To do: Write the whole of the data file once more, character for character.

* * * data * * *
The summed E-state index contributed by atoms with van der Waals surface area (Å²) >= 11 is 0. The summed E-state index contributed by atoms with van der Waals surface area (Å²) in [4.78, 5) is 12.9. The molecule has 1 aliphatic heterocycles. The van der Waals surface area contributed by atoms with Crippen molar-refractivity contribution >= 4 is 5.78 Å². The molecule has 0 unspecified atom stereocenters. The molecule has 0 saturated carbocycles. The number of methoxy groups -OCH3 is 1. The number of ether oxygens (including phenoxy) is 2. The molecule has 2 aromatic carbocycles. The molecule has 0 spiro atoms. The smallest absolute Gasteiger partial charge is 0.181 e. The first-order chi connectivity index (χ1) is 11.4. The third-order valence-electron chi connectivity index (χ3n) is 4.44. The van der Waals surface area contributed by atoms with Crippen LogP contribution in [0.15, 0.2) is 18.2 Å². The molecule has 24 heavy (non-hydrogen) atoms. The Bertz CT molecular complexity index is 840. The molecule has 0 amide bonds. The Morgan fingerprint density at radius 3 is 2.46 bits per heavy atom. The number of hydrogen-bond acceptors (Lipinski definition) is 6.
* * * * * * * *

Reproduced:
The summed E-state index contributed by atoms with van der Waals surface area (Å²) >= 11 is 0. The summed E-state index contributed by atoms with van der Waals surface area (Å²) in [4.78, 5) is 12.9. The molecule has 1 aliphatic heterocycles. The van der Waals surface area contributed by atoms with Crippen molar-refractivity contribution >= 4 is 5.78 Å². The molecule has 0 unspecified atom stereocenters. The molecule has 0 saturated carbocycles. The number of methoxy groups -OCH3 is 1. The number of ether oxygens (including phenoxy) is 2. The molecule has 2 aromatic carbocycles. The molecule has 0 spiro atoms. The smallest absolute Gasteiger partial charge is 0.181 e. The first-order chi connectivity index (χ1) is 11.4. The third-order valence-electron chi connectivity index (χ3n) is 4.44. The van der Waals surface area contributed by atoms with Crippen LogP contribution in [0.15, 0.2) is 18.2 Å². The molecule has 24 heavy (non-hydrogen) atoms. The Bertz CT molecular complexity index is 840. The molecule has 0 amide bonds. The Morgan fingerprint density at radius 3 is 2.46 bits per heavy atom. The number of hydrogen-bond acceptors (Lipinski definition) is 6.